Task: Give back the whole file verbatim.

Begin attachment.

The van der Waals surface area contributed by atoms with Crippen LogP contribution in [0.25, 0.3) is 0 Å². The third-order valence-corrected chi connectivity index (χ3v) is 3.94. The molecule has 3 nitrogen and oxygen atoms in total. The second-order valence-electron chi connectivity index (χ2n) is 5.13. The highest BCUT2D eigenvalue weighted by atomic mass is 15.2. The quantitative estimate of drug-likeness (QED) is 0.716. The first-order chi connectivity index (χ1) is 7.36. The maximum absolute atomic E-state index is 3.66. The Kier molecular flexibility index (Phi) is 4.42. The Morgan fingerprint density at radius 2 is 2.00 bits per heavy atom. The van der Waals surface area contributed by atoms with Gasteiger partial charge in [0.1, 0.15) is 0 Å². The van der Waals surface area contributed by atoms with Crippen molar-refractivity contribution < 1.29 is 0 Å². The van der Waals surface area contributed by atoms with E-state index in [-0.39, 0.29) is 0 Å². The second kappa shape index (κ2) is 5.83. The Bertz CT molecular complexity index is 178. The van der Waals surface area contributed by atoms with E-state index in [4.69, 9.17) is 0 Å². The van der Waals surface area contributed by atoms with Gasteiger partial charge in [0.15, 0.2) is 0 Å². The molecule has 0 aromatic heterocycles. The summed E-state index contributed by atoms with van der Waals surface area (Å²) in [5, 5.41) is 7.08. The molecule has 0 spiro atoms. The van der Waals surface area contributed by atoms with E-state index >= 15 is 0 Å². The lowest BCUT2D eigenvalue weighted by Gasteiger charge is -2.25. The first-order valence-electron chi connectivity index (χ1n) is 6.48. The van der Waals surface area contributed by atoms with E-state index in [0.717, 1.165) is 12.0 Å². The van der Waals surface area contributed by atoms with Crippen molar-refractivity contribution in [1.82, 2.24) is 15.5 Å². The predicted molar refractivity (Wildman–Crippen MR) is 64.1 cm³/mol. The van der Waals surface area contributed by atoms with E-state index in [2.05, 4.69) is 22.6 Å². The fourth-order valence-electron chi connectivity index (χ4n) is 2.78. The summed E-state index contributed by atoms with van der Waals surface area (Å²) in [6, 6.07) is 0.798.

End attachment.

The van der Waals surface area contributed by atoms with Crippen LogP contribution in [0.25, 0.3) is 0 Å². The third-order valence-corrected chi connectivity index (χ3v) is 3.94. The molecule has 3 nitrogen and oxygen atoms in total. The second-order valence-electron chi connectivity index (χ2n) is 5.13. The highest BCUT2D eigenvalue weighted by atomic mass is 15.2. The quantitative estimate of drug-likeness (QED) is 0.716. The first-order chi connectivity index (χ1) is 7.36. The maximum absolute atomic E-state index is 3.66. The Kier molecular flexibility index (Phi) is 4.42. The Morgan fingerprint density at radius 2 is 2.00 bits per heavy atom. The van der Waals surface area contributed by atoms with Gasteiger partial charge in [0.1, 0.15) is 0 Å². The van der Waals surface area contributed by atoms with Crippen molar-refractivity contribution < 1.29 is 0 Å². The van der Waals surface area contributed by atoms with E-state index in [-0.39, 0.29) is 0 Å². The second kappa shape index (κ2) is 5.83. The Bertz CT molecular complexity index is 178. The van der Waals surface area contributed by atoms with E-state index in [4.69, 9.17) is 0 Å². The van der Waals surface area contributed by atoms with Gasteiger partial charge in [0.15, 0.2) is 0 Å². The molecule has 0 aromatic heterocycles. The summed E-state index contributed by atoms with van der Waals surface area (Å²) in [5, 5.41) is 7.08. The molecule has 0 spiro atoms. The van der Waals surface area contributed by atoms with E-state index >= 15 is 0 Å². The lowest BCUT2D eigenvalue weighted by Gasteiger charge is -2.25. The first-order valence-electron chi connectivity index (χ1n) is 6.48. The van der Waals surface area contributed by atoms with E-state index in [0.717, 1.165) is 12.0 Å². The van der Waals surface area contributed by atoms with Crippen molar-refractivity contribution in [1.82, 2.24) is 15.5 Å². The predicted molar refractivity (Wildman–Crippen MR) is 64.1 cm³/mol. The van der Waals surface area contributed by atoms with E-state index in [2.05, 4.69) is 22.6 Å². The fourth-order valence-electron chi connectivity index (χ4n) is 2.78. The summed E-state index contributed by atoms with van der Waals surface area (Å²) in [6, 6.07) is 0.798.